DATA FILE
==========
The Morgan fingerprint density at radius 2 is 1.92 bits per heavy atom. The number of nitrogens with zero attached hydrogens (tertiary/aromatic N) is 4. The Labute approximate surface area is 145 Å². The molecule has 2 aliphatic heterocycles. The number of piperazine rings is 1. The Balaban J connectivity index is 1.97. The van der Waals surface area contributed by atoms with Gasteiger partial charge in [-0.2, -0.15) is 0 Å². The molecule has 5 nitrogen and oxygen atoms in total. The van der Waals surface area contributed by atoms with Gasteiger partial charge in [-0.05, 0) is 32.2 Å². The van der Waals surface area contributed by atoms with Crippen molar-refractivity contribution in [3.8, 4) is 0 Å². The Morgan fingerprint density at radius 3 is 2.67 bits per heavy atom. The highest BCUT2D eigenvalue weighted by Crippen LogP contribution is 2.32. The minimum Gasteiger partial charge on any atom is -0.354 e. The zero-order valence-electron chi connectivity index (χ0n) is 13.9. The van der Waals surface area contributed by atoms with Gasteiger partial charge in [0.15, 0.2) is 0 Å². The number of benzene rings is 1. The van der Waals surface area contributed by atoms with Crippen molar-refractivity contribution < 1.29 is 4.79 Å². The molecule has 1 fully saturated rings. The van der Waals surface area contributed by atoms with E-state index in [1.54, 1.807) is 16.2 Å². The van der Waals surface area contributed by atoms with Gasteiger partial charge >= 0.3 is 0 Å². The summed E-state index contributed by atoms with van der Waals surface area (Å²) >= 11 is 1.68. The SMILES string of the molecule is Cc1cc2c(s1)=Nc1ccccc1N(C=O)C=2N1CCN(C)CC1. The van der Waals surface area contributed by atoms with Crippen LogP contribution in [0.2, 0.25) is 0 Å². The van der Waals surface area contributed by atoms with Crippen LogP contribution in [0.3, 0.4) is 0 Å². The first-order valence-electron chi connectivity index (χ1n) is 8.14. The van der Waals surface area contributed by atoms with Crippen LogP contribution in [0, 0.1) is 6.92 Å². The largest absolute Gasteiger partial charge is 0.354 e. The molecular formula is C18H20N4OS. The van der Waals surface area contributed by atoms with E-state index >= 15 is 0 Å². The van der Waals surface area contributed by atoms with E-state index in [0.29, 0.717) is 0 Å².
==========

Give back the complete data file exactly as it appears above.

The Morgan fingerprint density at radius 2 is 1.92 bits per heavy atom. The number of nitrogens with zero attached hydrogens (tertiary/aromatic N) is 4. The Labute approximate surface area is 145 Å². The molecule has 2 aliphatic heterocycles. The number of piperazine rings is 1. The Balaban J connectivity index is 1.97. The van der Waals surface area contributed by atoms with Gasteiger partial charge in [-0.2, -0.15) is 0 Å². The molecule has 5 nitrogen and oxygen atoms in total. The van der Waals surface area contributed by atoms with Gasteiger partial charge in [-0.05, 0) is 32.2 Å². The van der Waals surface area contributed by atoms with Crippen molar-refractivity contribution in [3.8, 4) is 0 Å². The Morgan fingerprint density at radius 3 is 2.67 bits per heavy atom. The highest BCUT2D eigenvalue weighted by Crippen LogP contribution is 2.32. The minimum Gasteiger partial charge on any atom is -0.354 e. The zero-order valence-electron chi connectivity index (χ0n) is 13.9. The van der Waals surface area contributed by atoms with Gasteiger partial charge in [0.15, 0.2) is 0 Å². The number of benzene rings is 1. The van der Waals surface area contributed by atoms with Crippen molar-refractivity contribution < 1.29 is 4.79 Å². The molecule has 1 fully saturated rings. The van der Waals surface area contributed by atoms with E-state index in [1.54, 1.807) is 16.2 Å². The van der Waals surface area contributed by atoms with Gasteiger partial charge >= 0.3 is 0 Å². The summed E-state index contributed by atoms with van der Waals surface area (Å²) >= 11 is 1.68. The SMILES string of the molecule is Cc1cc2c(s1)=Nc1ccccc1N(C=O)C=2N1CCN(C)CC1. The van der Waals surface area contributed by atoms with Crippen LogP contribution in [0.2, 0.25) is 0 Å². The van der Waals surface area contributed by atoms with Crippen LogP contribution in [0.3, 0.4) is 0 Å². The first-order valence-electron chi connectivity index (χ1n) is 8.14. The van der Waals surface area contributed by atoms with Crippen LogP contribution in [0, 0.1) is 6.92 Å². The largest absolute Gasteiger partial charge is 0.354 e. The molecular formula is C18H20N4OS. The van der Waals surface area contributed by atoms with E-state index >= 15 is 0 Å². The van der Waals surface area contributed by atoms with E-state index in [0.29, 0.717) is 0 Å².